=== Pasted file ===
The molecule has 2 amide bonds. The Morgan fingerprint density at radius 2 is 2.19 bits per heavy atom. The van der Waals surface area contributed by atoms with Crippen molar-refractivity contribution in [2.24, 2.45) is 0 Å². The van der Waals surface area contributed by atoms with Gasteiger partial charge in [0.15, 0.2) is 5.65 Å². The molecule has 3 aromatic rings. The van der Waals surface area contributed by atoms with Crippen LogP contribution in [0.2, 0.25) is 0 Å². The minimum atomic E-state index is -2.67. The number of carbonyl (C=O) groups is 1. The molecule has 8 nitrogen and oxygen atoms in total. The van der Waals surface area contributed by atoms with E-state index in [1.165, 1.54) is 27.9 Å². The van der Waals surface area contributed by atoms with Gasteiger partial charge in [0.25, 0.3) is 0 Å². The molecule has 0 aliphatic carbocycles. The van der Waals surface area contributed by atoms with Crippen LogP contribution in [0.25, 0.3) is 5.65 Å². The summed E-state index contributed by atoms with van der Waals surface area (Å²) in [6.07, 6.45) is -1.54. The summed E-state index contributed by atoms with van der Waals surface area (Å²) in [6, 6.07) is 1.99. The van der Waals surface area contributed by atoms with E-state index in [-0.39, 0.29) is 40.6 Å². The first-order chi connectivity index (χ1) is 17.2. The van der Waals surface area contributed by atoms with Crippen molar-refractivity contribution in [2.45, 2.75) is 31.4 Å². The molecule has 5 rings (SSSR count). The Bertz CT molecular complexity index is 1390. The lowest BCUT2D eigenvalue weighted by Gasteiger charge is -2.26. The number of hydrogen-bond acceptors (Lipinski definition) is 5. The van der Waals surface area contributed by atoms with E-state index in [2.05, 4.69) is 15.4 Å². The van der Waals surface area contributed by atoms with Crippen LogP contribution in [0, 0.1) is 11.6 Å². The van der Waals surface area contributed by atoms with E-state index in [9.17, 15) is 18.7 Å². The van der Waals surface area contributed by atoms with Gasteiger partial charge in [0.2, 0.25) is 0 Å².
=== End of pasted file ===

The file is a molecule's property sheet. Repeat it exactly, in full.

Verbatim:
The molecule has 2 amide bonds. The Morgan fingerprint density at radius 2 is 2.19 bits per heavy atom. The van der Waals surface area contributed by atoms with Crippen molar-refractivity contribution in [2.24, 2.45) is 0 Å². The van der Waals surface area contributed by atoms with Gasteiger partial charge in [0.15, 0.2) is 5.65 Å². The molecule has 3 aromatic rings. The van der Waals surface area contributed by atoms with Crippen LogP contribution in [0.2, 0.25) is 0 Å². The minimum atomic E-state index is -2.67. The number of carbonyl (C=O) groups is 1. The molecule has 8 nitrogen and oxygen atoms in total. The van der Waals surface area contributed by atoms with E-state index in [1.165, 1.54) is 27.9 Å². The van der Waals surface area contributed by atoms with Gasteiger partial charge in [0.25, 0.3) is 0 Å². The molecule has 0 aliphatic carbocycles. The van der Waals surface area contributed by atoms with Crippen LogP contribution in [0.25, 0.3) is 5.65 Å². The summed E-state index contributed by atoms with van der Waals surface area (Å²) in [6.07, 6.45) is -1.54. The summed E-state index contributed by atoms with van der Waals surface area (Å²) in [6, 6.07) is 1.99. The van der Waals surface area contributed by atoms with E-state index in [-0.39, 0.29) is 40.6 Å². The first-order chi connectivity index (χ1) is 17.2. The van der Waals surface area contributed by atoms with Crippen molar-refractivity contribution in [2.45, 2.75) is 31.4 Å². The molecule has 5 rings (SSSR count). The Bertz CT molecular complexity index is 1390. The lowest BCUT2D eigenvalue weighted by Gasteiger charge is -2.26. The number of hydrogen-bond acceptors (Lipinski definition) is 5. The van der Waals surface area contributed by atoms with E-state index in [2.05, 4.69) is 15.4 Å². The van der Waals surface area contributed by atoms with Crippen LogP contribution in [0, 0.1) is 11.6 Å². The van der Waals surface area contributed by atoms with E-state index in [9.17, 15) is 18.7 Å². The van der Waals surface area contributed by atoms with Gasteiger partial charge in [0.2, 0.25) is 0 Å².